Kevin Warsh could become the next Paul Volcker

February 10, 2011

By Martin Hutchinson
The author is a Reuters Breakingviews columnist. The opinions expressed are his own.

Kevin Warsh’s resignation as a governor of the Federal Reserve removes one of Chairman Ben Bernanke’s closest advisors — and almost certainly the most hawkish of his inner circle. If current policies produce 1970s-style inflation, as many of Bernanke’s critics predict, Warsh could be well placed to take over as Paul Volcker did in 1979.

While Warsh voted with his bearded boss on monetary policy matters, as is Fed tradition, the youthful former investment banker has made publicly clear his concerns over recent financial policy, writing in November that “chronic short-termism in the conduct of economic policy has done much to bring us to this parlous point.”

The Republican Warsh, who is both a fiscal hawk and a proponent of higher savings rates, has said that he believes “sound fiscal policy must do more than reacquaint consumers with old bad habits.” He has also said that “responsible monetary policy in the current environment requires attention not only to near-term macroeconomic conditions, but also to corollary risks with long-term effects.”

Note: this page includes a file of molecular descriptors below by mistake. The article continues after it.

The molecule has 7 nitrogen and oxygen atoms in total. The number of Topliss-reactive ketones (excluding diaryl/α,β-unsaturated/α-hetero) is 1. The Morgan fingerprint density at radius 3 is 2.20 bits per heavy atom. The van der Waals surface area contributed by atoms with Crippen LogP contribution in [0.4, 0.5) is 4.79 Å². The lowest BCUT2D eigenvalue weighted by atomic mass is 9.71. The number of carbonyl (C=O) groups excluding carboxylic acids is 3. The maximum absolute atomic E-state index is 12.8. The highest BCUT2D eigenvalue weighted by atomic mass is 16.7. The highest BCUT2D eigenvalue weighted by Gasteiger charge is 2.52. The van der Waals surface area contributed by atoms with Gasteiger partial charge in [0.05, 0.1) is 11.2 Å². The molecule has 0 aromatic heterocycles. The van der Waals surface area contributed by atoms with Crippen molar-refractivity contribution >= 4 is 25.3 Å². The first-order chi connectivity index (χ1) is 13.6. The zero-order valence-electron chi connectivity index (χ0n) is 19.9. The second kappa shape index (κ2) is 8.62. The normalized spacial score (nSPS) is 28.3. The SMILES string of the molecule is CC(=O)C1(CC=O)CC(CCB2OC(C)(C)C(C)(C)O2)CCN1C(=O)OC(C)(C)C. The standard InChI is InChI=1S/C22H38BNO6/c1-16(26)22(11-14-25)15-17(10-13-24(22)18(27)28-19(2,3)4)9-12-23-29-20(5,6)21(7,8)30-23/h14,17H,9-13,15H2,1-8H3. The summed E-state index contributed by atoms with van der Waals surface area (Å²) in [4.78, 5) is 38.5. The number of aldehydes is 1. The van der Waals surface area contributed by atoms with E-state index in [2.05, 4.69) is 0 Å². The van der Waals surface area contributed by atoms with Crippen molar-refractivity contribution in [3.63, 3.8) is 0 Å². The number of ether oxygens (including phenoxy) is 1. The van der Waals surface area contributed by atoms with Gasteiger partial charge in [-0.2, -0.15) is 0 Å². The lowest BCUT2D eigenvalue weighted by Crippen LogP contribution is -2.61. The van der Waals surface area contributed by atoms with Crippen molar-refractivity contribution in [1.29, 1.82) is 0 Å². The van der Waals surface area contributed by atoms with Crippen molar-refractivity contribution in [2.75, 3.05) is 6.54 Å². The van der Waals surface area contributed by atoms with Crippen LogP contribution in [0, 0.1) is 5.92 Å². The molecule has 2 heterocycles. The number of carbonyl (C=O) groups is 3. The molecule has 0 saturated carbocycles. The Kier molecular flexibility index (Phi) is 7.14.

So Warsh’s imminent departure would appear to deprive Bernanke of an intellectual sparring partner, strengthening the hand of the doves on the Fed board. However, assuming he does not depart the monetary policy arena to run for political office or return to Wall Street, he represents a kind of secret weapon for monetary hawks, should current policies produce resurgent inflation and its attendant woes.

Outside the Fed he will be better placed to make the case for monetary stringency than while belonging to the collegial Board of Governors. In extremis, should a spike in inflation or a financial market crash remove the credibility of current Fed policies, Warsh would be available as a replacement, either when Bernanke’s current term ends in January 2014 or earlier, in a crisis.

That’s sort of what happened when Paul Volcker was appointed Fed chairman to replace G. William Miller, who had lost the faith of bond markets. As a known Republican, Warsh would presumably be passed over by President Obama. But at 40 he is a relative spring chicken. Harder money advocates who felt they lacked a potential replacement for Bernanke (Volcker was born in 1927) may find succor in Warsh’s decision.

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